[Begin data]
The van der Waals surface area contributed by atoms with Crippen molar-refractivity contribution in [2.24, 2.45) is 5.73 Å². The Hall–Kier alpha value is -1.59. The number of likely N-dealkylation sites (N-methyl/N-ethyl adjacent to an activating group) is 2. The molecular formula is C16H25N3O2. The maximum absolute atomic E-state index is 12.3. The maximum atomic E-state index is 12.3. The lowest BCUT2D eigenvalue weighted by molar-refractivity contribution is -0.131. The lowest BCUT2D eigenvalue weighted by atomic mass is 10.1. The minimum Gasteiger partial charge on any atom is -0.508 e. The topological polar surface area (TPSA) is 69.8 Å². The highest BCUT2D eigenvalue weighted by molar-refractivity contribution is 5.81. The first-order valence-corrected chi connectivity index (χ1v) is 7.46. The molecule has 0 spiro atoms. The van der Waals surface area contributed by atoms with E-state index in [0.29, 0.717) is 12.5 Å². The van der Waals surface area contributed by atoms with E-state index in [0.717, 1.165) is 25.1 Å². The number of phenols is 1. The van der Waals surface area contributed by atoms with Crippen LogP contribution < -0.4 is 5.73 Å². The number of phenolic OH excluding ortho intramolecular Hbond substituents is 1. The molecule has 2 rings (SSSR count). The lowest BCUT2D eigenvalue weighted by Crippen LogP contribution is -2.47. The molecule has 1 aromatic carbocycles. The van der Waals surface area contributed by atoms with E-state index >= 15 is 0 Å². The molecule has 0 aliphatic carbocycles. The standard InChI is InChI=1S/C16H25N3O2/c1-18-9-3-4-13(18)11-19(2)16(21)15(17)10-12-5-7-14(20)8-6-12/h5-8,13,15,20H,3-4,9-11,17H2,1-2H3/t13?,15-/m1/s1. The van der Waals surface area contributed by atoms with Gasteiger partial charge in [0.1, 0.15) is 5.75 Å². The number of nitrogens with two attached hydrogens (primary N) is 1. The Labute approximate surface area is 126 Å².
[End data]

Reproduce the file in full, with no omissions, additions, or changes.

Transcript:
The van der Waals surface area contributed by atoms with Crippen molar-refractivity contribution in [2.24, 2.45) is 5.73 Å². The Hall–Kier alpha value is -1.59. The number of likely N-dealkylation sites (N-methyl/N-ethyl adjacent to an activating group) is 2. The molecular formula is C16H25N3O2. The maximum absolute atomic E-state index is 12.3. The maximum atomic E-state index is 12.3. The lowest BCUT2D eigenvalue weighted by molar-refractivity contribution is -0.131. The lowest BCUT2D eigenvalue weighted by atomic mass is 10.1. The minimum Gasteiger partial charge on any atom is -0.508 e. The topological polar surface area (TPSA) is 69.8 Å². The highest BCUT2D eigenvalue weighted by molar-refractivity contribution is 5.81. The first-order valence-corrected chi connectivity index (χ1v) is 7.46. The molecule has 0 spiro atoms. The van der Waals surface area contributed by atoms with E-state index in [0.29, 0.717) is 12.5 Å². The van der Waals surface area contributed by atoms with E-state index in [0.717, 1.165) is 25.1 Å². The number of phenols is 1. The van der Waals surface area contributed by atoms with Crippen LogP contribution < -0.4 is 5.73 Å². The number of phenolic OH excluding ortho intramolecular Hbond substituents is 1. The molecule has 2 rings (SSSR count). The lowest BCUT2D eigenvalue weighted by Crippen LogP contribution is -2.47. The molecule has 1 aromatic carbocycles. The van der Waals surface area contributed by atoms with E-state index >= 15 is 0 Å². The molecule has 0 aliphatic carbocycles. The standard InChI is InChI=1S/C16H25N3O2/c1-18-9-3-4-13(18)11-19(2)16(21)15(17)10-12-5-7-14(20)8-6-12/h5-8,13,15,20H,3-4,9-11,17H2,1-2H3/t13?,15-/m1/s1. The van der Waals surface area contributed by atoms with Gasteiger partial charge in [0.1, 0.15) is 5.75 Å². The number of nitrogens with two attached hydrogens (primary N) is 1. The Labute approximate surface area is 126 Å².